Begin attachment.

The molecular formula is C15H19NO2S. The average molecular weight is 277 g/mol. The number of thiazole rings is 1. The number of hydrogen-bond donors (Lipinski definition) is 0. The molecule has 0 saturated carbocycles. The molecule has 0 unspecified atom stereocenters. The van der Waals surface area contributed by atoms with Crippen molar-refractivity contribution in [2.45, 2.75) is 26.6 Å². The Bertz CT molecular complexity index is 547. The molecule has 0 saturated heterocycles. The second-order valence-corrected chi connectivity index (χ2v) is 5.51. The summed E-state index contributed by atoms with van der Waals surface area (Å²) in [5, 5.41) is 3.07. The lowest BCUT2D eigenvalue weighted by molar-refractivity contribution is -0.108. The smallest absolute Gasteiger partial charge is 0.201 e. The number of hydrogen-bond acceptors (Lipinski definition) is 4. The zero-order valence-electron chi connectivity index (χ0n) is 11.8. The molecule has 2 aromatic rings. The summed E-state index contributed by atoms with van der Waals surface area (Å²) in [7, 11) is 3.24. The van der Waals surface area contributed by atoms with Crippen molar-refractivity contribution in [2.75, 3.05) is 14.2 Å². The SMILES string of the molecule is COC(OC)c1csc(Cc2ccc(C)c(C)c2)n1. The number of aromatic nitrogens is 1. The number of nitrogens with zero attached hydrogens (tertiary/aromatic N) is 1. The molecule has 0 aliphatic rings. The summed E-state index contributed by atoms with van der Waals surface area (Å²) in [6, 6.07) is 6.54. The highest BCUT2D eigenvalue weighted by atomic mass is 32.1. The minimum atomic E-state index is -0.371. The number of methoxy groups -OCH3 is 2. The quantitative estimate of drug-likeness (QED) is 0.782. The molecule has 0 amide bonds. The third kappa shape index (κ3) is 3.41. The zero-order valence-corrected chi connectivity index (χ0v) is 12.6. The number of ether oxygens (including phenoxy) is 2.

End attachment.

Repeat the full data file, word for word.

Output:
The molecular formula is C15H19NO2S. The average molecular weight is 277 g/mol. The number of thiazole rings is 1. The number of hydrogen-bond donors (Lipinski definition) is 0. The molecule has 0 saturated carbocycles. The molecule has 0 unspecified atom stereocenters. The van der Waals surface area contributed by atoms with Crippen molar-refractivity contribution in [2.45, 2.75) is 26.6 Å². The Bertz CT molecular complexity index is 547. The molecule has 0 saturated heterocycles. The second-order valence-corrected chi connectivity index (χ2v) is 5.51. The summed E-state index contributed by atoms with van der Waals surface area (Å²) in [5, 5.41) is 3.07. The lowest BCUT2D eigenvalue weighted by molar-refractivity contribution is -0.108. The smallest absolute Gasteiger partial charge is 0.201 e. The number of hydrogen-bond acceptors (Lipinski definition) is 4. The zero-order valence-electron chi connectivity index (χ0n) is 11.8. The molecule has 2 aromatic rings. The summed E-state index contributed by atoms with van der Waals surface area (Å²) in [7, 11) is 3.24. The van der Waals surface area contributed by atoms with Crippen molar-refractivity contribution in [2.75, 3.05) is 14.2 Å². The SMILES string of the molecule is COC(OC)c1csc(Cc2ccc(C)c(C)c2)n1. The number of aromatic nitrogens is 1. The number of nitrogens with zero attached hydrogens (tertiary/aromatic N) is 1. The molecule has 0 aliphatic rings. The summed E-state index contributed by atoms with van der Waals surface area (Å²) in [6, 6.07) is 6.54. The highest BCUT2D eigenvalue weighted by atomic mass is 32.1. The minimum atomic E-state index is -0.371. The number of methoxy groups -OCH3 is 2. The quantitative estimate of drug-likeness (QED) is 0.782. The molecule has 0 amide bonds. The third kappa shape index (κ3) is 3.41. The zero-order valence-corrected chi connectivity index (χ0v) is 12.6. The number of ether oxygens (including phenoxy) is 2.